What is a VPN and does my business really need one?

If you are not concerned about other people seeing and accessing anything you do, then a VPN is probably not for you. If you are concerned, then it should be something to look at. (have you even looked at GDPR yet?)

\"\"A VPN or Virtual Private Network is a secure encrypted tunnel between your device and another location. imagine trying to cross from Dover to Calais with the most valuable piece of information you have, normally you would board the ferry, wait until you get to the other side to find a pickpocket has taken everything you have and left with your car just for the hell of it.

A VPN is more like the Eurostar, while you are sat on the train in a protected tunnel the pickpockets are on the ferry above and cannot get to you, even if they somehow managed to scuba down and drill into the tunnel, then get onto the train, your information is encrypted, so to them it looks like gibberish, your information reaches its destination intact and untouched.

When it comes to business everything has a value, to a hacker, your data has a value, your customer\’s information is saleable especially if you store payment details, the best trick is to make it more effort to access the data than the data is worth.

One of the most common examples of needing a VPN is the use of “free Wi-Fi” while out of the office when you connect to a free Wi-Fi without a VPN, there could be someone on the same network that is viewing everything you are doing, hence the advice to never do any banking over “free Wi-Fi”. With a VPN the effort required to break your connection becomes huge, and chances are you would never be there at the time it would take to break an outer layer of security.

With the introduction of GDPR this year, the need to keep customers information safe is now paramount, a VPN is one of the best ways to secure and encrypt your internet connection while inside the office and out.

We looked at several providers for VPN services and came up with a shortlist of things to look for:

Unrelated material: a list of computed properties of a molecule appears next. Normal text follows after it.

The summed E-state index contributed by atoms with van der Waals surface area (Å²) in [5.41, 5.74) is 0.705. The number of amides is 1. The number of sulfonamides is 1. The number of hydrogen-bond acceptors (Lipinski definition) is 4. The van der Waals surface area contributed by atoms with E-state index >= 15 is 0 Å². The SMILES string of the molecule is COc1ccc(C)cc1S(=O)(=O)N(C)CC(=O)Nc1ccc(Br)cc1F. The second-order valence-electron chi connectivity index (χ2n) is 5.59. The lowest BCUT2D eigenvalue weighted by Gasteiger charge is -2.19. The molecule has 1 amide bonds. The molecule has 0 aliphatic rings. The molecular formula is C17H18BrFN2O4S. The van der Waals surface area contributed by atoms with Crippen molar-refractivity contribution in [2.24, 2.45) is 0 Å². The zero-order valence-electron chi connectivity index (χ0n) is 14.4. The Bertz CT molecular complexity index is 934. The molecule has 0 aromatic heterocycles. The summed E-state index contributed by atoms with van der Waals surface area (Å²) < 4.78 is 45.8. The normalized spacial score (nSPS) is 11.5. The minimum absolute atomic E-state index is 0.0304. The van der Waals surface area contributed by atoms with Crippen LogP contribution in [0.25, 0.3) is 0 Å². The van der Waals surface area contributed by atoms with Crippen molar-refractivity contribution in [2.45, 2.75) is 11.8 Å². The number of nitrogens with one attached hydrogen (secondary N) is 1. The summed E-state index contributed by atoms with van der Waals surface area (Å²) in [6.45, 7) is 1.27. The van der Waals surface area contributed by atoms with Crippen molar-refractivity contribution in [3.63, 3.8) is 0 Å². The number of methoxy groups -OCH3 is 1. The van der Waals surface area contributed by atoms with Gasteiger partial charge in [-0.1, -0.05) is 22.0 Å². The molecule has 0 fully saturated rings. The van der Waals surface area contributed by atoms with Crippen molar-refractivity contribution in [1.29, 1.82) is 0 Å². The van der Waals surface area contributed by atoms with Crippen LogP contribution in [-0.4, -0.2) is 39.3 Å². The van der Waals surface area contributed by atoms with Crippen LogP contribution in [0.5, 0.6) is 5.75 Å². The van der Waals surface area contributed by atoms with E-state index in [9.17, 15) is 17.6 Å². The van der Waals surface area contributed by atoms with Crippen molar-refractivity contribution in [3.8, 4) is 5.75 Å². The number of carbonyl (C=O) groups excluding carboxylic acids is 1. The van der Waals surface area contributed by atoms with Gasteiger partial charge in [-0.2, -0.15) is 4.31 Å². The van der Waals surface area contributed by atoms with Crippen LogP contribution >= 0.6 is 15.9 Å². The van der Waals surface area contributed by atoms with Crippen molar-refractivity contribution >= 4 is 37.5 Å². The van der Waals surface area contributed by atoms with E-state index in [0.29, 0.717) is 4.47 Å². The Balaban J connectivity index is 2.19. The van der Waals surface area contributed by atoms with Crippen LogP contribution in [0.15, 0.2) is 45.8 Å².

• Minimum of 5 simultaneous connections, ensuring that all of our devices are protected while in and out of the office.
  • Encryption, most providers are using the most up to date 256-bit AES encryption
  • No traffic or speed restrictions. Some of the smaller providers will limit the speed or amount of traffic you can put through their servers.
  • Most will offer a money-back guarantee for a while and a few will offer a free trial as well.
  • No logging, meaning the VPN provider does not keep a log of what information is sent.

Some of the providers that we would recommend looking at are:





While the use of a VPN has many advantages, there are a few instances where a VPN might not be the best solution and we would not recommend using one. We can help you decide on the best solution for your business, Speak to our IT Team for advice. 

If your internet connection is very slow, sadly a VPN connection does slow things down a little bit, so if you already have a slow connection this could get worse, maybe look at a provider that has a free trial before committing.

We concluded that with the introduction of GDPR a VPN is one of the only ways of protecting our internet traffic. We would recommend all businesses use a VPN where possible and practical, just remember the important things, make sure your devices are supported by the provider, choose a connection speed suitable for your needs, oh and if the snooping laws are something that bothers you make sure to choose a service provider with an appropriate location.

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